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Forum topic by Don K. posted 05-08-2009 08:42 AM 3487 views 0 times favorited 36 replies Add to Favorites Watch
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Don K.

1075 posts in 2792 days


05-08-2009 08:42 AM

I was looking at some of the saw stop reviews and a question started to bounce around in the empty cave on my shoulders.

Before I start, this is NOT a slam against Saw Stop or anyone who has bought one, I wish I could buy one myself, but I just can’t make myself let go of the extra $$$$. I mean I know the old question is “How much is a finger/hand worth” etc.

Have you noticed how the “Newest” trend from tool company’s is the granite tops ? Again, not a slam toward granite tops or their owners, just talking about how they seem to be everywhere almost over night.

But the question is this…do you think Saw Stop, is the next thing everyone is going to go to ? You all know how the government gets involved in things when it comes to safety (All new saws designed after Feb 2009 must have riving knives) Do you think in time the Gov. will make all saws/woodworking tools have some type of a saw stop system on them in the future ? And if so, what do you think it will do to tool prices ?

-- Don S.E. OK


36 replies so far

View 's profile

593 posts in 3437 days


#1 posted 05-08-2009 09:14 AM

Hmm. Can’t see how they could pull it. In two words: patented technology. They can and are regulating other standard features (i.e. free) like riving knives though. And in this case I can’t help but agree.

Anyway, given the bonus insurance companies are offering, I think the market will tell by the way of self-regulation.

Me? Once the time for a real shop comes, I’ll wait if necessary but get a Sawstop. Overall quality and service reviews are great plus the brake and the insurance make it a no-brainer.

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Scott Bryan

27251 posts in 3287 days


#2 posted 05-08-2009 01:14 PM

I have to agree with Jojo. Once the patent rights run out on the Sawstop braking system I would expect the other manufacturers to move in this direction as well. Manufacturers are limited in what can be done with price cuts alone to make their product more competitive and increase profits. Adding new features and technology to existing product lines is one route to go in order to increase sales. Another is simply to add new product lines.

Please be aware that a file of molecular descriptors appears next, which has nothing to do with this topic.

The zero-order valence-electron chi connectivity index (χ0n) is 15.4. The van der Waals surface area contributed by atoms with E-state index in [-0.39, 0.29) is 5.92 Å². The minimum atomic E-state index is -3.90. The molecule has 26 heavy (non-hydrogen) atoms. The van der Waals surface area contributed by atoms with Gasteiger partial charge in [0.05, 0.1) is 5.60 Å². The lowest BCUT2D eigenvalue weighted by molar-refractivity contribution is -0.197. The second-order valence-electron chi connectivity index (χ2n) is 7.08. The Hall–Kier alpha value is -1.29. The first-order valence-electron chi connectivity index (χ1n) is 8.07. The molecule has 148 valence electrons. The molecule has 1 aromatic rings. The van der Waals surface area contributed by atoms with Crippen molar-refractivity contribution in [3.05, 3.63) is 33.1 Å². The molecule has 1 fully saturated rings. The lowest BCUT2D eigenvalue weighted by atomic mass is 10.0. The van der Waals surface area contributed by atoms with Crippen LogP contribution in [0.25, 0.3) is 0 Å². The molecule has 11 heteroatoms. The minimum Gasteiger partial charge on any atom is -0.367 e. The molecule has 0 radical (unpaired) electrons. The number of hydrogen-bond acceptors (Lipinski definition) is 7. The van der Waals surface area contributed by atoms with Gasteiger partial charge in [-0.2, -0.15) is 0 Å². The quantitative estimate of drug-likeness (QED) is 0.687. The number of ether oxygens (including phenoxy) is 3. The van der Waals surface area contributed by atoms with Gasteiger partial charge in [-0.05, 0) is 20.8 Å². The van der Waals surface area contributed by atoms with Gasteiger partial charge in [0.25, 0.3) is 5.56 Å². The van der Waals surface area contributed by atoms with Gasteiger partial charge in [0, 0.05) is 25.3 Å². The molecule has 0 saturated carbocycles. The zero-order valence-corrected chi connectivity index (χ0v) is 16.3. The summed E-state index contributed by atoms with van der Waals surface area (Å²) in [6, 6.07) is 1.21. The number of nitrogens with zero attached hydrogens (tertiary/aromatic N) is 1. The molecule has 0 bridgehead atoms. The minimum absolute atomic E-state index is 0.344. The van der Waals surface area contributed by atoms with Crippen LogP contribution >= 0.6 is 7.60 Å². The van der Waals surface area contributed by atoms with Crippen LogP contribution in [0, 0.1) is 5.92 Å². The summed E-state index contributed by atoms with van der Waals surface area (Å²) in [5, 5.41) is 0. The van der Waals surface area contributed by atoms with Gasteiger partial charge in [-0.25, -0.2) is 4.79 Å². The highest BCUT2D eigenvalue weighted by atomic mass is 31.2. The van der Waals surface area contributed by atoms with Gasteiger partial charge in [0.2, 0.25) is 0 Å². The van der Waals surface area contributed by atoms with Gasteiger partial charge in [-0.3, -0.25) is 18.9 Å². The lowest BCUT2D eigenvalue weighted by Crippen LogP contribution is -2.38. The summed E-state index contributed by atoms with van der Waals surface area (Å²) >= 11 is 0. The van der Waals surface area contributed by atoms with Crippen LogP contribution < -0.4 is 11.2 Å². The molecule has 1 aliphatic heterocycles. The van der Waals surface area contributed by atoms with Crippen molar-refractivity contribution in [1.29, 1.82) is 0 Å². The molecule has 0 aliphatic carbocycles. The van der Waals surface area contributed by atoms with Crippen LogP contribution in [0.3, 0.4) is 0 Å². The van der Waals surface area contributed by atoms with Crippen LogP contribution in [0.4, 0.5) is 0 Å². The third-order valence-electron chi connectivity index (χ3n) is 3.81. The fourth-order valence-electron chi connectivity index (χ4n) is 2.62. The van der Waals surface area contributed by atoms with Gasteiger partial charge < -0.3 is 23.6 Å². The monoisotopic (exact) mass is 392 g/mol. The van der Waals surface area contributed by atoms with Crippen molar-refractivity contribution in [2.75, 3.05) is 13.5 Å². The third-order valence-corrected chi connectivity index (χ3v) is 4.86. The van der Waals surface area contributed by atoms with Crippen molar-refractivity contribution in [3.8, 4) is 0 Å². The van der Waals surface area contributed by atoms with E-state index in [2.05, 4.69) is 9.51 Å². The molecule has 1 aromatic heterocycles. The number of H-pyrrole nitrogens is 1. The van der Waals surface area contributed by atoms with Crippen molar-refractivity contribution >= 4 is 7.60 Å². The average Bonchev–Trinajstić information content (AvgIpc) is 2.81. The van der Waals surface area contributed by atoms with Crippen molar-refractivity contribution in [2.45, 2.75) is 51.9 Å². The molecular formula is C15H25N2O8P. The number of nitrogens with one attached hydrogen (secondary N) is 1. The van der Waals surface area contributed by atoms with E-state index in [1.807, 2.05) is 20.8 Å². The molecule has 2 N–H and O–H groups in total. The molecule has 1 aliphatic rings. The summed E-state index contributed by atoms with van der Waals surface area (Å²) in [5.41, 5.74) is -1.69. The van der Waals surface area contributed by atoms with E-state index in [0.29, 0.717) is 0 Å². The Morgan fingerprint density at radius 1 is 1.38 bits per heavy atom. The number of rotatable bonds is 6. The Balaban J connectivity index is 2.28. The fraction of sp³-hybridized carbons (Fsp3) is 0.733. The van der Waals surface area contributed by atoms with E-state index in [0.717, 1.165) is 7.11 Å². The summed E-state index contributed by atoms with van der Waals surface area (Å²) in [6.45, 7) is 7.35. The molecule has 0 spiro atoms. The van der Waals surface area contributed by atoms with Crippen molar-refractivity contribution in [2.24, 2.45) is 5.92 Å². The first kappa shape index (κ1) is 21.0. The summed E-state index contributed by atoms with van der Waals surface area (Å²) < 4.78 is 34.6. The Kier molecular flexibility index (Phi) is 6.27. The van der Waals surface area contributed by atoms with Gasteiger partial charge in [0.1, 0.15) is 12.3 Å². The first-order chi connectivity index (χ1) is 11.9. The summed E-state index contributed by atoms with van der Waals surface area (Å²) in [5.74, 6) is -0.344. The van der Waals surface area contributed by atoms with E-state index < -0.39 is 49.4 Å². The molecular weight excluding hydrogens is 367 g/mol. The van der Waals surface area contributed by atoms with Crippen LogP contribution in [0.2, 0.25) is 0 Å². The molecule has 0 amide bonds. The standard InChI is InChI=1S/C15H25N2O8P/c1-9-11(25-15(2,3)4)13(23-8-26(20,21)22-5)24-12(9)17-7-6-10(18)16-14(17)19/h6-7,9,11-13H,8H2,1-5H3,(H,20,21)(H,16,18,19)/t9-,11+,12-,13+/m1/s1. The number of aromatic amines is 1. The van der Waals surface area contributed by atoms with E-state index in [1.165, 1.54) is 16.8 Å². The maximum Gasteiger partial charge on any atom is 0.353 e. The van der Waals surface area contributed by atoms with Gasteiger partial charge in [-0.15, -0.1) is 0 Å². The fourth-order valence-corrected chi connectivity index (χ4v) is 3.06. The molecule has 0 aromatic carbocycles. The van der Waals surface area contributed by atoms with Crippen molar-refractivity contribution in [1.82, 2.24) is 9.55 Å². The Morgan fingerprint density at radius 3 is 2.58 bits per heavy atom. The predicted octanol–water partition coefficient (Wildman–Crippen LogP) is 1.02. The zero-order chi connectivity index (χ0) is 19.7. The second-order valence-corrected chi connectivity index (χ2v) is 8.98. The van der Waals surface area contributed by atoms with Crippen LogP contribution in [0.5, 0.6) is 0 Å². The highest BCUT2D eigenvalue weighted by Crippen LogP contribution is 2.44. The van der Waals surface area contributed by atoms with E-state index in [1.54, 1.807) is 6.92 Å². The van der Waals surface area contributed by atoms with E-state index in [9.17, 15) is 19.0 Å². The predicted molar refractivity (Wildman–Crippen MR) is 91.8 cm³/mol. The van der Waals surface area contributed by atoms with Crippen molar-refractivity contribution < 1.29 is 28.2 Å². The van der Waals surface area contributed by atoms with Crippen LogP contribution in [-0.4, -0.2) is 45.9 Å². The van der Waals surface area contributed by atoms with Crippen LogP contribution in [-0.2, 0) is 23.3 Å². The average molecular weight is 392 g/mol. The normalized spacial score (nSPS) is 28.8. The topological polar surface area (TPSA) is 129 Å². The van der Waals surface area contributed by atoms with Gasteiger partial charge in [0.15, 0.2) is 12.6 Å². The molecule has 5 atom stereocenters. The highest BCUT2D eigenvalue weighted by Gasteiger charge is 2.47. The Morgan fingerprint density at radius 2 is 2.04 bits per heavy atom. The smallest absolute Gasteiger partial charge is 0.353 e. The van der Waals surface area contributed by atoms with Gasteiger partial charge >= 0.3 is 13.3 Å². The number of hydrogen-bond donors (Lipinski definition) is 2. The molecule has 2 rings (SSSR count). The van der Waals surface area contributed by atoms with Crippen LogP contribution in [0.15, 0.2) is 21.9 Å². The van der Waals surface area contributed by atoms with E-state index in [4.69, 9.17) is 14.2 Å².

But, as far as government involvement goes, I don’t think that this will be an issue with routine purchases and situations. The insurance companies may force this technology in certain situations such as in schools and large workshops due to liability concerns. But, for the small shops and hobbyists I really do not see any government involvement in their daily operations. And, of course, with any addition of new technology it will undoubtedly raise the price of tools.

-- Challenges are what make life interesting; overcoming them is what makes life meaningful- Joshua Marine

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pickles

68 posts in 2879 days


#3 posted 05-08-2009 01:34 PM

The owner of Sawstop approached other toolmakers with his idea. All of them turned him down claiming it was to much of a liability. He then set out to make his own saw. He actually caused such a stir with regulatory agancies about how unsafe saws were and the need for his product that they put the riving knife rule in to place. Or so I’ve read

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northwoodsman

242 posts in 3212 days


#4 posted 05-08-2009 03:28 PM

Disclaimer: I am not an expert on this subject, I am just reporting what I was told in a casual conversation and this is not my personal opinion.

I was told buy a rep for another saw manufacturer that if the other manufacturers produced a saw with this sort of safety feature on it, that they would open themselves up to lawsuits by anyone who was to be injured on a saw that they made without this feature. They are afraid that they would be forced to go back and retrofit every saw they have made in the last 50+ years at their expense because obviously “there was a design flaw related to safe operation of that piece of equipment”. In other words if company XYZ makes a saw with these safety features on it today, and someone purchased a saw from XYZ last year (or 25 years ago), and all of a sudden cuts a finger off while using it, they may attempt to sue XYZ because XYZ re-designed the saw with an added safety feature. They can change the trunnion system, the fence system, the color, the table material or just about anything because it can be construed as a marketing feature, an upgrade or something similar. Once they make a major change in the safety aspect, it may be construed as addressing an existing design flaw.